Sunday Times City Section Hits Livable Street Trifecta

Priorities for New York’s New Year (Editorial)
Traffic Congestion. Mayor Michael Bloomberg has offered a dazzling and hopeful plan to prepare the city for what is expected to be a substantial rise in population during the next quarter century, but unless the number of motorists is reduced, New Yorkers will choke on their own gridlock. Mr. Bloomberg needs to produce a major traffic study, move quickly to create new express bus routes and give serious thought to congestion pricing.

Sleek New Bus Shelters Are Here but Where are the Benches?
Mayor Bloomberg unveiled the first in a new style on Queens Boulevard
in late December, and there are to be 3,300 by the time the project is
complete in five years, along with 330 redesigned newsstands and 20
public toilets. So far, 50 of the new shelters are in place, 10 in
each borough. The good news, said the city transportation commissioner,
Iris
Weinshall, is that the shelters are indeed unfinished. The material for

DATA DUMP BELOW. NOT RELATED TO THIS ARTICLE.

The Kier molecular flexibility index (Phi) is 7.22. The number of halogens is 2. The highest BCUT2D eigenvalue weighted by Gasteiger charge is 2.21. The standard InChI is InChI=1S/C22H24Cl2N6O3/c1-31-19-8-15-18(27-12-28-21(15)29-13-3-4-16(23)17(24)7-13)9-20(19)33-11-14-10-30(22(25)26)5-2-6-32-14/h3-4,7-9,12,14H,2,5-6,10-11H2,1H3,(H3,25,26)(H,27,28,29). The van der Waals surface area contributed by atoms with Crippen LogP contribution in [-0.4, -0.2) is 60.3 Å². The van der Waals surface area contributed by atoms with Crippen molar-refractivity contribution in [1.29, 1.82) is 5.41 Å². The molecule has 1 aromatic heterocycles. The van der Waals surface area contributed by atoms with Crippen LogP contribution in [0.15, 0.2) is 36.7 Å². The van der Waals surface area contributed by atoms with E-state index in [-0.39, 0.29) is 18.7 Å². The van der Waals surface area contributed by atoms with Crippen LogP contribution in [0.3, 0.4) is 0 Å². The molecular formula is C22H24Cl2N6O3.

the benches has not fully come in, she said last week; all but 45 of
the 3,300 finished shelters will eventually have seats, along with
electronic displays showing the next arrival.

Downtown Brooklyn to Get $1.5 Million Pedestrian Way-Finding Signs
Though the Brooklyn Bridge is clearly visible from many of the
neighborhood’s streets, its pedestrian entrances are almost unmarked,
and nearly impossible to find without directions. The Metrotech Business Improvement
District is producing and putting up 120 orange-and-blue signs
throughout Downtown Brooklyn. Sixty of
the signs will feature large-scale maps on one side showing major
neighborhood features, like the Brooklyn Bridge and the Navy Yard, and
five or six more will point directly toward the bridge.

Photo: JSchumacher, Flickr 

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